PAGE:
Plywood (1x) – 100 x 110 x 9 mm (3,93 x 4,33 x 0,35”)
Aluminum L angle (2x) – 100 x 15 x 15 mm (3,93 x 0,59 x 0,59”)
Plywood (2x) – 380 x 50 x 12 mm (14,96 x 1,96 x 1,47”)
Plywood (2x) – 190 x 50 x 12 mm (7,48 x 1,96 x 0,47”)
Plywood – 110 x 50 x 12 mm (4,33 x 1,96 x 0,47”)
Plywood (2x) – 80 x 50 x 12 mm (3,14 x 1,96 x 0,47”)
Plywood – 60 x 60 x 12 mm + 60 x 30 x 12 mm (2,36 x 2,36 (1,18)x 0,47”)
Jigsaw Table – Cutting Fence:
Aluminum L angle – 540 mm (15 mm x 15 mm x 2mm)
Plywood – 12 mm thickness
Drill bit – 6mm
Forstner bit – 15mm
Wood Screws (longer, shorter)
Wood Glue, M4 Bolts
M6 Bolts, M6 T-nuts, M6 Washers
Bearings for M6 bolts
Tools (Not all the tools are necessary):
What are the benefits of an inverted jigsaw table?
An inverted jigsaw table, where the jigsaw is mounted upside-down, offers a unique approach to woodworking. It combines the flexibility of a handheld jigsaw with the stability of a stationary tool.
- Increased Stability: With the jigsaw fixed to the table, there’s a reduction in vibrations, resulting in cleaner and smoother cuts.
- Enhanced Precision: The fixed position of the jigsaw ensures a consistent cutting angle, leading to more accurate cuts, especially on intricate designs.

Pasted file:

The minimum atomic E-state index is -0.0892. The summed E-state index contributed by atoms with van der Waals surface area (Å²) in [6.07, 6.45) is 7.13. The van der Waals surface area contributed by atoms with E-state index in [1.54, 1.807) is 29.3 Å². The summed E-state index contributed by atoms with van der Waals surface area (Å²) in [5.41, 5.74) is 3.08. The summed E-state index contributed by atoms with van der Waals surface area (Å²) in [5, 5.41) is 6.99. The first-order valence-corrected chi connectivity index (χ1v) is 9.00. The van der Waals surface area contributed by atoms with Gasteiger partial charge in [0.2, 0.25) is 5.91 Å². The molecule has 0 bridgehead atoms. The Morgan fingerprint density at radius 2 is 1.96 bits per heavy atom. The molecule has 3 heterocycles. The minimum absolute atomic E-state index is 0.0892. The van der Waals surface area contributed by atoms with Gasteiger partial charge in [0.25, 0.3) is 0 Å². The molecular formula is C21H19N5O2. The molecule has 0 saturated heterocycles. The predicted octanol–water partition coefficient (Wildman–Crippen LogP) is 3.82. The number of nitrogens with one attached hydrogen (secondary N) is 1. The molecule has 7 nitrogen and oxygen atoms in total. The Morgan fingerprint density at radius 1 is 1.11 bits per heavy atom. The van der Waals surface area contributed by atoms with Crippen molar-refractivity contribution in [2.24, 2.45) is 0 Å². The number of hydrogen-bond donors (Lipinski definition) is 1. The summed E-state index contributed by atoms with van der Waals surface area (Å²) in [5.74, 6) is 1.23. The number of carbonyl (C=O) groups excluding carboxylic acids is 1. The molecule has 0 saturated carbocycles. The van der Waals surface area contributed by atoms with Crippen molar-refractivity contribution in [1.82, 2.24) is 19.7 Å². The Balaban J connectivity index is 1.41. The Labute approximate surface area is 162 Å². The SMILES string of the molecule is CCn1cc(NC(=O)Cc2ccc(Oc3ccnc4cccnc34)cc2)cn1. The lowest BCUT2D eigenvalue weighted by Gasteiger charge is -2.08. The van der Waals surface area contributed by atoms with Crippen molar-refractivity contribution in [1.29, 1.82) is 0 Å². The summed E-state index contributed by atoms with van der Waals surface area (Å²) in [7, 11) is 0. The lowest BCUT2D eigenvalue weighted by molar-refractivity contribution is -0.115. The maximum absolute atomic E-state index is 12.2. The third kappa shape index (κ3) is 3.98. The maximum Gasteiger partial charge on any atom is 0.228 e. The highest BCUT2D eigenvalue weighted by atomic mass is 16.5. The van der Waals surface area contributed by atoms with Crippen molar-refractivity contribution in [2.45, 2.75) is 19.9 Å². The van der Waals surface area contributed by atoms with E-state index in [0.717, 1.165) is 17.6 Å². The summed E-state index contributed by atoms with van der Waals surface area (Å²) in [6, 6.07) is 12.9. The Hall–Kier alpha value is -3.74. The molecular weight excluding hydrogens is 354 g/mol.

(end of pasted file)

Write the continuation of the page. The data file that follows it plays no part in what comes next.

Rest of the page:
- Safety: Keeping both hands free means you can focus on guiding the wood safely, reducing the risk of accidents.
- Versatility: The inverted setup allows the user to approach the wood from multiple angles, making it easier to handle complex projects.
- Cost-Efficient: For hobbyists or those on a budget, an inverted jigsaw table offers the functions of a table saw without the hefty price tag.
How much blade above table when using a jigsaw?
The blade height above the table must be sufficient to fully cover the thickness of the cut material. More precisely, at the lowest point of the cut (the moment the jigsaw blade is inside the jigsaw), the jigsaw blade must be higher than the thickness of the material being cut.
This is important for 2 main reasons:
- Precision of cut – if the height of the material is higher than the blade it will not be possible to cut through the material cleanly.
- Safety – a short blade will be pushing the material away from the table, making it impossible to hold the material firmly, and may result in injury.
How to change a blade on a jigsaw table?
Changing a blade on a jigsaw table happens quite frequently and having good access to the release lever is one of the essential prerequisites to quickly, easily, and securely change the blade.
Changing a blade on a jigsaw differs among models. Some allow for hands-only blade replacement, while others require specific tools, depending on the particular model. When transforming a jigsaw into a jigsaw table, it’s more convenient to use a jigsaw that features a tool-less system.
Changing a blade on a jigsaw table:
- Make sure the jigsaw table is turned off and unplugged
- Make sure you have easy access to the blade release lever